It's the white elephant in the room, one that no one ever talks about, Thomas Harris, University of La Crosse assistant director of multicultural student services and Winona Area Public Schools (WAPS) diversity committee member told the School Board earlier this month. In a predominantly white district, students of color and those from poor households on average underperform academically when compared to their white peers; the district employs few nonwhite teachers, and the diversity committee has approached the board with a list of recommendations that it says will help tackle the achievement gap and better prepare all students for a future in a world that is becoming more diverse every day.
Among the list of recommendations compiled by the committee are ideas to add more meaningful and ongoing teacher training, which would assist district teachers in meeting the needs of students of diverse backgrounds. The committee would also like to see teachers who do a good job of closing the achievement gap receive incentives through performance evaluations, and those who don't be provided with help to improve their teaching methods. The group would like to see curriculum changes that can help teachers utilize different ways of teaching students who have differing needs, as well as a plan to increase student retention and graduation rates. Committee members also urged the School Board to implement hiring practices that would help bring teachers of diverse backgrounds into the district.
District leaders also need to look at the data, Harris told the board, to better understand the current achievement gap between white students and students of color. (See charts.)
Board members generally agreed with the concept, and Harris pointed to the way that even white students may not be getting all they need to succeed in the world when nearly all of their teachers are white. "It's cheating our white youth, because they don't have the interactions with people of color who are teaching them," he said. "I don't know how long the school district has been this way, but I think it's perpetuating, year after year, with every white student who comes through the system."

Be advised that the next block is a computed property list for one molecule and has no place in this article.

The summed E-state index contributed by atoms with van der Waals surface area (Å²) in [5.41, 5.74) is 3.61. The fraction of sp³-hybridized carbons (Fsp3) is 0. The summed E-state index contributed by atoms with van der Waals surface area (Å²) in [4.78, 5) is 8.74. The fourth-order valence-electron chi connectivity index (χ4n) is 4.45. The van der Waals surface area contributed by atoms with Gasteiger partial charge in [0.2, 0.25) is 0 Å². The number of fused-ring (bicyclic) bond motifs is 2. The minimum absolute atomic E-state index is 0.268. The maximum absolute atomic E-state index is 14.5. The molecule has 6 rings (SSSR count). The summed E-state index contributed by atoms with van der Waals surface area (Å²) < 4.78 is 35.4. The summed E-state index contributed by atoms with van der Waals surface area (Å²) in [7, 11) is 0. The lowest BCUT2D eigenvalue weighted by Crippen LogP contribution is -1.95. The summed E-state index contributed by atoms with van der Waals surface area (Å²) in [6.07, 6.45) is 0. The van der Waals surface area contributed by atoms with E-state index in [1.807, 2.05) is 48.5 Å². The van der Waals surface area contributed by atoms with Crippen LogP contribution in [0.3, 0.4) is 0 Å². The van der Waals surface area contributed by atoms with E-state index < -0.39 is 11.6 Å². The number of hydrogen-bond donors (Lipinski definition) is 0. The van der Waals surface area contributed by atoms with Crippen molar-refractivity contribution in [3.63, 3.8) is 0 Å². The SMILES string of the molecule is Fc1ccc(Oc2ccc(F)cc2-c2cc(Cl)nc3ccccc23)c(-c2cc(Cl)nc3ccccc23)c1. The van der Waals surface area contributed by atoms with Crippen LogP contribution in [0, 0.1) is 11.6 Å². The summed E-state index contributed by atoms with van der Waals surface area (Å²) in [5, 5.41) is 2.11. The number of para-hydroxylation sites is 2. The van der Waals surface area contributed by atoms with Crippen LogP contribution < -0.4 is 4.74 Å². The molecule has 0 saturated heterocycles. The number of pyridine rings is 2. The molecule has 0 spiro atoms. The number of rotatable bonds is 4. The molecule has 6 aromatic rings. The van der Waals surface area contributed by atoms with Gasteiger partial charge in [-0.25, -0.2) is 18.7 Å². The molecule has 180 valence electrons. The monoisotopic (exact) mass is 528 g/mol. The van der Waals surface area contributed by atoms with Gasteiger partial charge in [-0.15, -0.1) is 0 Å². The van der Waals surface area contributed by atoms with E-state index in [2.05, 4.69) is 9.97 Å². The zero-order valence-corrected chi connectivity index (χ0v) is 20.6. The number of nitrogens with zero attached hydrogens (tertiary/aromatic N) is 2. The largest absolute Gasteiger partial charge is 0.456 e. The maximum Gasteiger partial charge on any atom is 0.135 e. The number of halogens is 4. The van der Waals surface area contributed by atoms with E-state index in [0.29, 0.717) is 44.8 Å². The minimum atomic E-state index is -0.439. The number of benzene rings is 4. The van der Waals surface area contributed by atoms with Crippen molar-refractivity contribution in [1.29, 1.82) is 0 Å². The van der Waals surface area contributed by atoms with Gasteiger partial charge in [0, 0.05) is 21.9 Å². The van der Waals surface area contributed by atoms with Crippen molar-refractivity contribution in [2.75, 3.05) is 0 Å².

"It's got to be deliberate," said board member Jay Kohner, referring to initiatives suggested by the committee. "We don't all start from the same spot; a lot of students have circumstances…beyond their control, and it's really up to us — the leaders — to see what we can do."
Each year, district leaders are presented with state standardized test score data that include academic achievement information broken down by ethnic group and also separates data on students from low income households. School Board members, however, have not discussed individual ethnic group performance in recent years, and have focused, rather, on all weaknesses in academic performance. During the School Board's discussion with Harris earlier this month, board member Steve Schild said data was not the only important way to evaluate the issue, but it was an important part of the puzzle, adding that he wasn't certain whether the district had data that showed the existing achievement gap.
Digging into the data
The data shown on the charts in this issue were taken from the Minnesota Department of Education, showing the academic performance and graduation rates of ethnic group cohorts in 2011. That year was chosen because the information was more readily accessible.
The data show that WAPS minority students are underperforming when compared to their white peers in the district, and that the achievement gap for WAPS exceeds average statewide achievement gaps in all areas except African American students tested in reading. Data for WAPS Asian students tested in math showed an achievement gap of more than twice the state average.
The next step
Harris recommended that the board explore the possibility of creating an administrative position that would oversee efforts at combating the achievement gap, and said the best first step would likely be for the board to meet with the district diversity committee to explore the ideas that the committee had generated.
Harris also said that because the WAPS student population is not very diverse, it was an opportune time to improve the system. It will be easier to help a smaller portion of students of color and low income households to succeed than it will be for schools in the Twin Cities, he said, that must work to address achievement gaps among thousands of students of color. "Why not start, anyway, so you can take care of those problems before the population becomes so big," he said.
"From where I come from, where I work, our goal is to retain and to graduate students and to give them every opportunity to be successful, and I think that's what equality is," explained Harris. "We all learn differently, we all teach differently. [We need to] look at the individual and what seems to be similar [among student needs], but also look at the differences to find out what they really, really need to be successful."
Board members agreed to schedule a time to meet with the diversity committee and begin a conversation about the recommendations it has generated, and to begin to examine data that explain the current achievement gap among WAPS student groups.